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  2. Lakehouse Storage

Get started with Lakehouse storage


This feature is currently in private preview. If you want to try it out or have any questions, submit a ticket to the support team.


This guide provides a comprehensive walkthrough on enabling Lakehouse Storage on StreamNative Cloud. You will learn how to offload data to Lakehouse products, perform streaming reads, and execute batch reads seamlessly.

Step 1: Enable Lakehouse Storage on StreamNative Cloud

Lakehouse Storage is a new feature that requires manual activation, and only available in the Rapid release channel. Follow these steps to enable it:

  1. Contact the StreamNative support team to enable the Lakehouse Storage feature for your account.
  2. When creating a new Pulsar cluster, ensure to select the Rapid release channel.
  3. For existing Pulsar clusters, contact the StreamNative support team to switch to the Rapid release channel.

Release Channel

Lakehouse Storage currently supports Delta Lake with open table formats. By default, data is offloaded to a Delta Lake table. Data storage is supported on AWS S3 and GCP GCS, depending on the cloud provider where the cluster is running.

Cloud Provider

Upon completing the steps above, Lakehouse Storage will be available on your Pulsar cluster. However, it requires manual activation at the namespace level by setting the offload threshold.


bin/pulsar-admin namespaces set-offload-threshold public/default --size 0

To disable Lakehouse Storage, set the threshold to -1:

bin/pulsar-admin namespaces set-offload-threshold public/default --size -1 --time -1

Step 2: Make Data available in Lakehouse

Once Lakehouse Storage is enabled for your namespace or cluster, data can be automatically written in lakehouse table formats when you produce messages to your topic. Currently, the feature supports only topics with AVRO schema or primitive schema.

For testing purposes, use pulsar perf to produce messages to a topic:

bin/pulsar-perf produce -r 1000 -u pulsar://localhost:6650 persistent://public/default/test-topic

Check if data has been offloaded by examining the topic's internal stats using pulsar-admin or StreamNative Cloud console:

bin/pulsar-admin topics stats-internal persistent://public/default/test-topic

Offload Cursor

Topic Stats Internal

Step 3: Read Data from Lakehouse

Even though data is written in Lakehouse table formats, you can continue to read the topics using Kafka or Pulsar's API. Alternatively, if you want to replay all the data, you can use the Lakehouse table to read the data directly from the Lakehouse using any analytical tools that are compatible with Lakehouse table formats, from Snowflake and Databricks to Athena, Flink, and Spark.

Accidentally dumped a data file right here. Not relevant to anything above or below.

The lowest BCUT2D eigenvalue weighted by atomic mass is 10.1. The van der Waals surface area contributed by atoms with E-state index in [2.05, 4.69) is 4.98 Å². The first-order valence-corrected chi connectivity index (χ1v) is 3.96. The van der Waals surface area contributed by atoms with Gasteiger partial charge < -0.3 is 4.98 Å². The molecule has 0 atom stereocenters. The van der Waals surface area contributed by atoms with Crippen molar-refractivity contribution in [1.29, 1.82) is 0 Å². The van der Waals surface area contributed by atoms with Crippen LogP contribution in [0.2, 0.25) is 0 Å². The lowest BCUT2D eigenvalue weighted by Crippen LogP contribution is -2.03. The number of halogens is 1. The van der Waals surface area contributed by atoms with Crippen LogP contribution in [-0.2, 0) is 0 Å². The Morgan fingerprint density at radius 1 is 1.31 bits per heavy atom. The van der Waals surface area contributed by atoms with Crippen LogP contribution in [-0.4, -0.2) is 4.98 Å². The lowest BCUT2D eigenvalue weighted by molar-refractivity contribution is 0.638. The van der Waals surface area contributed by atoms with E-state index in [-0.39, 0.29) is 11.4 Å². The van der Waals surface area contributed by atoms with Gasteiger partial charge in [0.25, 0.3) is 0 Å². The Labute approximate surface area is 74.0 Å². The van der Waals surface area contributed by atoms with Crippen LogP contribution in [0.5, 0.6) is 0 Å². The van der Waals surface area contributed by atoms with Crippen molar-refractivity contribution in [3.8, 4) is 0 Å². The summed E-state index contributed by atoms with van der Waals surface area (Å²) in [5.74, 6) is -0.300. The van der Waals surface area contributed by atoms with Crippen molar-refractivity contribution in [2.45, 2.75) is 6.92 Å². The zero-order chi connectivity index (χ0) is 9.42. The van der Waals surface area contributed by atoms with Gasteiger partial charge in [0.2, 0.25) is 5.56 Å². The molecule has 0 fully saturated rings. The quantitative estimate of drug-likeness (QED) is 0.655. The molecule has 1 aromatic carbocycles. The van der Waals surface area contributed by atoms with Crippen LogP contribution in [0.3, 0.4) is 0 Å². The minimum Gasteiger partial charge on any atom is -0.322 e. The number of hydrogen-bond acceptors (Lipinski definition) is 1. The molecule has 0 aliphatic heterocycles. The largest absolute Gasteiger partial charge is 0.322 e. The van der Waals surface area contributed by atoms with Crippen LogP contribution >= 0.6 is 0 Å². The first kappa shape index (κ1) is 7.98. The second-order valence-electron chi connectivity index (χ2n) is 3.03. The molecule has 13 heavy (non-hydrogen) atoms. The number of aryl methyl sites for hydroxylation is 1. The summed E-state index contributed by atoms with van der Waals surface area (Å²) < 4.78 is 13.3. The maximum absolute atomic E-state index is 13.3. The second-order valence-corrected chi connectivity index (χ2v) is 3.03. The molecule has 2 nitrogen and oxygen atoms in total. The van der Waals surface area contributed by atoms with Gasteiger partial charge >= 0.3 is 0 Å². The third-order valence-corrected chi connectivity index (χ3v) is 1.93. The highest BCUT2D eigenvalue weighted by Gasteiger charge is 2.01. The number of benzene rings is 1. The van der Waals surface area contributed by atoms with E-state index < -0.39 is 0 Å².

Streaming Read

You can continue to use the Pulsar or Kafka API to read data from the topic even when the data is written in Lakehouse table formats.

For example, you can create a reader/consumer using the Pulsar client to read data seamlessly.

For testing, consume messages from a topic using pulsar perf:

bin/pulsar-perf consume -ss test_sub -sp Earliest -u pulsar://localhost:6650 persistent://public/default/test-topic

Read as a Lakehouse table

Hosted Cluster

Currently, the topics are not exposed as Lakehouse tables for user access. This feature is coming soon.

BYOC Cluster

In BYOC (Bring Your Own Cloud) clusters, the data is stored in the customer's S3 or GCS buckets. Once Lakehouse Storage is enabled, the data will be stored as Lakehouse tables in those buckets. You can use Spark SQL, Athena, Trino, or other tools to read the Lakehouse tables from these buckets.

Catalog support is coming soon.

Disable Lakehouse Storage

If you want to disable the Lakehouse Storage feature, set the offload threshold to -1 using pulsar-admin:

bin/pulsar-admin namespaces set-offload-threshold public/default --size -1 --time -1

After disabling Lakehouse Storage, data will no longer be written as Lakehouse tables. Ensure that you do not delete offload configurations or Lakehouse tables to prevent data loss.


The limitations of Lakehouse Storage include:

  • Schema evolution does not support field deletion
  • Supported schema types vary for different table formats
    • We only support AVRO and Pulsar primitive schema for Delta Lake tables
  • Inability to configure different table formats for distinct namespaces or topics

Delta Lake-specific limitations:

  • Avoid using Spark for small file compaction to prevent interference with streaming reads from Delta tables. Separate support for the compaction feature is available.


In Lakehouse Storage, the RawReader interface is utilized to retrieve messages from Pulsar topics and write them to the Lakehouse. A critical component of this process is the offload cursor, which marks the progress of the offloading operation. It's crucial to note that prematurely advancing the offload cursor can lead to data loss in writing to lakehouse tables.

When configuring Time-to-Live (TTL) settings at the namespace or topic level, consider the following two key options:

  1. Do Not Configure TTL at Namespace or Topic Level:
  • This option ensures that no TTL constraints are imposed at the namespace or topic level, allowing data to persist without automatic expiration based on time.
  1. Configure TTL at Namespace or Topic Level:
  • If TTL settings are implemented at the namespace or topic level, it is crucial to ensure that the TTL value is greater than the retention policy set for the topic or namespace.

By carefully considering these options and aligning TTL configurations with retention policies, organizations can effectively manage the data lifecycle and retention within the Lakehouse Storage, thereby safeguarding against unintended data loss scenarios.